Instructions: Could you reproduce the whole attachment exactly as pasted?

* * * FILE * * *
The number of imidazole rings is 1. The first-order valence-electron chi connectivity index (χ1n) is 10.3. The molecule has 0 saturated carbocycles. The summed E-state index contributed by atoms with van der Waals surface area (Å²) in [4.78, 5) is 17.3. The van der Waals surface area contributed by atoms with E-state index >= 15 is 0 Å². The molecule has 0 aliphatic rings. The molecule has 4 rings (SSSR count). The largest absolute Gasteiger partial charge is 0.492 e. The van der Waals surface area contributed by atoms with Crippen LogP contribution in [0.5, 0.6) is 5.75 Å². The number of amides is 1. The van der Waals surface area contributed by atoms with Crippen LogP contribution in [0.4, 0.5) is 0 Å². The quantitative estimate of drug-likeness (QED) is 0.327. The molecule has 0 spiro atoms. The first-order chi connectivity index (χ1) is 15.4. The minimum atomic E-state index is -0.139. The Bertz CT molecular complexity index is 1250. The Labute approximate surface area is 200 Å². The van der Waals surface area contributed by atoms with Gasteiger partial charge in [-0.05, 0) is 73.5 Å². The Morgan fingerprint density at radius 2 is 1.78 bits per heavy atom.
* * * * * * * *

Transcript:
The number of imidazole rings is 1. The first-order valence-electron chi connectivity index (χ1n) is 10.3. The molecule has 0 saturated carbocycles. The summed E-state index contributed by atoms with van der Waals surface area (Å²) in [4.78, 5) is 17.3. The van der Waals surface area contributed by atoms with E-state index >= 15 is 0 Å². The molecule has 0 aliphatic rings. The molecule has 4 rings (SSSR count). The largest absolute Gasteiger partial charge is 0.492 e. The van der Waals surface area contributed by atoms with Crippen LogP contribution in [0.5, 0.6) is 5.75 Å². The number of amides is 1. The van der Waals surface area contributed by atoms with Crippen LogP contribution in [0.4, 0.5) is 0 Å². The quantitative estimate of drug-likeness (QED) is 0.327. The molecule has 0 spiro atoms. The first-order chi connectivity index (χ1) is 15.4. The minimum atomic E-state index is -0.139. The Bertz CT molecular complexity index is 1250. The Labute approximate surface area is 200 Å². The van der Waals surface area contributed by atoms with Gasteiger partial charge in [-0.05, 0) is 73.5 Å². The Morgan fingerprint density at radius 2 is 1.78 bits per heavy atom.